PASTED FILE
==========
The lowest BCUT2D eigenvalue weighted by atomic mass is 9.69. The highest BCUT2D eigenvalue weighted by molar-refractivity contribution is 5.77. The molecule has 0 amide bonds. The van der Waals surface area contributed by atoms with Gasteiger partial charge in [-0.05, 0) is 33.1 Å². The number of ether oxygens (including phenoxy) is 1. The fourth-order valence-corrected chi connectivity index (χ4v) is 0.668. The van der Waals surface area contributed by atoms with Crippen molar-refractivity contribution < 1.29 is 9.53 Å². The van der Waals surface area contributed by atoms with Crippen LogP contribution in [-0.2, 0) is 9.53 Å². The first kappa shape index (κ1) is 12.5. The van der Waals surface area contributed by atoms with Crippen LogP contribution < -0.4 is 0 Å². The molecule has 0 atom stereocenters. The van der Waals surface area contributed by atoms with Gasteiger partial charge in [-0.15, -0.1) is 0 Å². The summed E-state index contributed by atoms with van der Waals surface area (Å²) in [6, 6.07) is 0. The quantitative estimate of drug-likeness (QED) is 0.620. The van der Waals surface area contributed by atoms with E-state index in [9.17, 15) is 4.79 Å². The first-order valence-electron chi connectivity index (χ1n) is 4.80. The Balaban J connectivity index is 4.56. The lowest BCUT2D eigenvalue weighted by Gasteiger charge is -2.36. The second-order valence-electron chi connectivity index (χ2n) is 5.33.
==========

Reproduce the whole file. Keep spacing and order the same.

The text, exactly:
The lowest BCUT2D eigenvalue weighted by atomic mass is 9.69. The highest BCUT2D eigenvalue weighted by molar-refractivity contribution is 5.77. The molecule has 0 amide bonds. The van der Waals surface area contributed by atoms with Gasteiger partial charge in [-0.05, 0) is 33.1 Å². The number of ether oxygens (including phenoxy) is 1. The fourth-order valence-corrected chi connectivity index (χ4v) is 0.668. The van der Waals surface area contributed by atoms with Crippen molar-refractivity contribution < 1.29 is 9.53 Å². The van der Waals surface area contributed by atoms with Crippen LogP contribution in [-0.2, 0) is 9.53 Å². The first kappa shape index (κ1) is 12.5. The van der Waals surface area contributed by atoms with Crippen LogP contribution < -0.4 is 0 Å². The molecule has 0 atom stereocenters. The van der Waals surface area contributed by atoms with Gasteiger partial charge in [-0.15, -0.1) is 0 Å². The summed E-state index contributed by atoms with van der Waals surface area (Å²) in [6, 6.07) is 0. The quantitative estimate of drug-likeness (QED) is 0.620. The van der Waals surface area contributed by atoms with E-state index in [9.17, 15) is 4.79 Å². The first-order valence-electron chi connectivity index (χ1n) is 4.80. The Balaban J connectivity index is 4.56. The lowest BCUT2D eigenvalue weighted by Gasteiger charge is -2.36. The second-order valence-electron chi connectivity index (χ2n) is 5.33.